A love letter to London
Author of a Sunday Times bestseller and a Vogue columnist, London writer Raven Smith has a serious passion for his home town. He tells High Life why the metropolis is so alluring, and why his love for it has only increased during the pandemic
I don’t want to be one of those writers who can’t get through a piece without mentioning the pandemic but, like the moon landing, it really did happen. As the world unlocks again, as we ricochet down travel corridors and back out across the globe, let us reflect without despair. OK, maybe lockdown saw me never quite fully dressed, moving from room to room, the seat of my trousers threadbare, pretending my camera wasn’t working if anyone Zoomed me. My personal indoorsy continuum, walled in by bricks of banana bread, left me grieving for my jet-set ways. I say jet set, but glamour wasn’t all I craved. I think of myself as vaguely intrepid, sniffing out new places and new experiences, as rugged and adventurous and swashbuckling as you can imagine, as long as there’s a mint on my pillow and a hot shower. I was a man of the world, the kind of chap with a resourceful Swiss Army energy and a jacket with pockets big enough for a packed lunch lest hunger strike.
Stranded on terra firma as my intrepid spirit dwindled, I found fresh affinity with my current surroundings. Though it was initially my captor and my prison, I fell in love with London again. Can you get Stockholm syndrome if you’re not in Stockholm? Despite nightly dreams of high seas, night trains and tropical beaches (everybody loves the beach, end of), my beloved home town, my grubby metropolis on the Thames, grew on me like a familiar fungus – the medicinal type that makes penicillin. It wasn’t an epiphany, nor a message from God with a choir of angels. It was a reminder. Sorry to sound like Dorothy in Oz, all red slippers and gingham, but there’s no place like London.
London can be both brittle and softly welcoming: grey and smoky, or as unapologetically joyous as an eight-year-old girl’s birthday party
It’s tricky to describe London without falling into naffness, into cliché, a romcom haze rose-tinting everything. There are so many London things that feel distinctly London. Yes, we have cobbled Dick Whittington streets (more likely paved with vomit than gold in particular boroughs). You can cross London Bridge, cheeks flushed like Bridget Jones as the snow swirls. You can forehand strawberries on Wimbledon’s Centre Court in a July heatwave. There’s Hampstead ponds, whose damp patrons look as if they’ve been inked by Quentin Blake. There’s Notting Hill Carnival and sound systems that shake your chest. There’s the giant half moon of St Paul’s (seen in the opening skyline image) and the towering Big Ben. There’s that ski lift over the river for the Olympics.
There are snaking queues for new no-reservation it-restaurants; self-service checkouts on the way to the park; scalloped booths where suited waiters come at you with those blades that deftly scrape up table scraps. After fingers of cucumber sandwich, you can fall into the best sleep of your life at Claridge’s. And there are clubs that smell of metal for those of Duracell bunny stamina.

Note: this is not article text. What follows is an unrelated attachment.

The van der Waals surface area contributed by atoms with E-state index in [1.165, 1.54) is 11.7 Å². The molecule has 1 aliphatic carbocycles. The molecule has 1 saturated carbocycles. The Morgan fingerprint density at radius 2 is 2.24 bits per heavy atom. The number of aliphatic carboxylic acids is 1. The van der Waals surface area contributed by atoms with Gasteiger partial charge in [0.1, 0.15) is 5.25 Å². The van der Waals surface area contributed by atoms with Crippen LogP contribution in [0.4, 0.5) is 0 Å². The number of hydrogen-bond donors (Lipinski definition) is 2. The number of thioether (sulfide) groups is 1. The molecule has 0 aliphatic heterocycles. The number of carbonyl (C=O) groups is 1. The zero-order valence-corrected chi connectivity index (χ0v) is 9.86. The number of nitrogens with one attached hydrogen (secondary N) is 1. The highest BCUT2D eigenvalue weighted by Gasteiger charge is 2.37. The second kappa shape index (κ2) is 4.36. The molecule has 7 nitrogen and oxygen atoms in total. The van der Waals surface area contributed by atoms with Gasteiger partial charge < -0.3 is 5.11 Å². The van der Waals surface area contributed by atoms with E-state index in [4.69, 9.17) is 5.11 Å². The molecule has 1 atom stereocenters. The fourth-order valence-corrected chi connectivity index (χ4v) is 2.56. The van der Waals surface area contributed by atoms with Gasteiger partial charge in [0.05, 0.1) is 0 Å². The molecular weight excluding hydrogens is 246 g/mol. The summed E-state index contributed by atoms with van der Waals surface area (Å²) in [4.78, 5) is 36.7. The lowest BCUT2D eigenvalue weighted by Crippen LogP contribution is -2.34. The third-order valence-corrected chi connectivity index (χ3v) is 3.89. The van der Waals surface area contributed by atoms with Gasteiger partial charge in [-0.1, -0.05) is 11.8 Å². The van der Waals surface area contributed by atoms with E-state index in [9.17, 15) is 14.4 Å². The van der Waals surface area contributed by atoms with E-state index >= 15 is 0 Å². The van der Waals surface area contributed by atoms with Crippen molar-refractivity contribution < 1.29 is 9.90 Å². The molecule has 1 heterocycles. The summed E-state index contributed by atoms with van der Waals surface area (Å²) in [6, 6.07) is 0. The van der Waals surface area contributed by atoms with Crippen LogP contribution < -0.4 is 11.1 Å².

London does offer that Instagram reality, all wellness shakes and cross-body nourishment, the must-see tourist traps, obligatory stops on any agenda. But there’s also its grit, which sounds quite Oliver Twist and is harder to find in the guide books. Mary Poppins told us that there’s a woman somewhere feeding birds who just wants a chat, but you could just as easily meet a gang of hipsters who travel from city to city solving mysteries. You can lose yourself for the night.
London can be both brittle and softly welcoming: grey and smoky and as wet as a walked dog, or as unapologetically joyous as an eight-year-old girl’s birthday-party vision board. There’s always somewhere open for jerk chicken or Victoria sponge, Champagne or Red Stripe. One of the best nights of my life saw me disappear several Cosmopolitans at The Shard long before dinnertime, followed by the most exhilarating elevator descent of my life.
The thing is, you see, there’s no definitive London, no single bit of architecture nor any event that defines it. London in itself is a series of ever-happening moments, a multitude of instantaneous instants. It’s the alchemy of the city that brings it to life. Lots of cities do this – they’re concoctions of elements, equations that shouldn’t add up but do, potions that cast a spell. As they say, Paris is for lovers. And Rome wasn’t built in a day. Athens is for muscly Adonises and girthy columns.
I miss seeing the world. I miss lugging my luggage. I miss the overhead scuffle. I miss strangers on a train and local dialects and fridges that magically refill while you’re out for the day. I miss travel. I miss travelling. I miss leaving here, and getting there. I miss the sudden hit of heat as you step off the plane. I even miss snail-pacing through security, my life divided into 100ml portions. All of these will be back. Before you know it, I’ll be moaning about the queues and double-checking for my passport. In the meantime: London.
Nobody knows the UK like British Airways. The airline operates flights from London to every corner of the country, including Manchester, Edinburgh, Belfast and Jersey. You can now change your travel dates and destination without incurring a change fee, giving you flexibility to adapt to unforeseen circumstances
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